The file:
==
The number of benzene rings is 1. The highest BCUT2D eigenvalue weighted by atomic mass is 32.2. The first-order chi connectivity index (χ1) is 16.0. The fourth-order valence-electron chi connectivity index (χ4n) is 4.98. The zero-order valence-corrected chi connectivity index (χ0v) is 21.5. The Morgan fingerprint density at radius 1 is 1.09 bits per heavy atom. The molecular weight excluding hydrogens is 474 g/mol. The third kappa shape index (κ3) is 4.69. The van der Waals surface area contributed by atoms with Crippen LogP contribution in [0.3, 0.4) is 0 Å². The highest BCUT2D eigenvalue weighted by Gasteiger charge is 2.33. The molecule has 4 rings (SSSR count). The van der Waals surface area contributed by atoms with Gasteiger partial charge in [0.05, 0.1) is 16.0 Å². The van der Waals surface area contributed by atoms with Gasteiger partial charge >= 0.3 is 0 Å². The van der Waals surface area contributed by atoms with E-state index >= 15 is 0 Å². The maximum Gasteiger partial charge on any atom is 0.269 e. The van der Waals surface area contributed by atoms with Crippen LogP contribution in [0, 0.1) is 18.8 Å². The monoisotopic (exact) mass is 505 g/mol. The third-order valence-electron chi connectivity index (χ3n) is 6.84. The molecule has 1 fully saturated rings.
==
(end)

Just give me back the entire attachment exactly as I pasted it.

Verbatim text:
The number of benzene rings is 1. The highest BCUT2D eigenvalue weighted by atomic mass is 32.2. The first-order chi connectivity index (χ1) is 16.0. The fourth-order valence-electron chi connectivity index (χ4n) is 4.98. The zero-order valence-corrected chi connectivity index (χ0v) is 21.5. The Morgan fingerprint density at radius 1 is 1.09 bits per heavy atom. The molecular weight excluding hydrogens is 474 g/mol. The third kappa shape index (κ3) is 4.69. The van der Waals surface area contributed by atoms with Crippen LogP contribution in [0.3, 0.4) is 0 Å². The highest BCUT2D eigenvalue weighted by Gasteiger charge is 2.33. The molecule has 4 rings (SSSR count). The van der Waals surface area contributed by atoms with Gasteiger partial charge in [0.05, 0.1) is 16.0 Å². The van der Waals surface area contributed by atoms with Gasteiger partial charge >= 0.3 is 0 Å². The van der Waals surface area contributed by atoms with E-state index >= 15 is 0 Å². The maximum Gasteiger partial charge on any atom is 0.269 e. The van der Waals surface area contributed by atoms with Crippen LogP contribution in [0, 0.1) is 18.8 Å². The monoisotopic (exact) mass is 505 g/mol. The third-order valence-electron chi connectivity index (χ3n) is 6.84. The molecule has 1 fully saturated rings.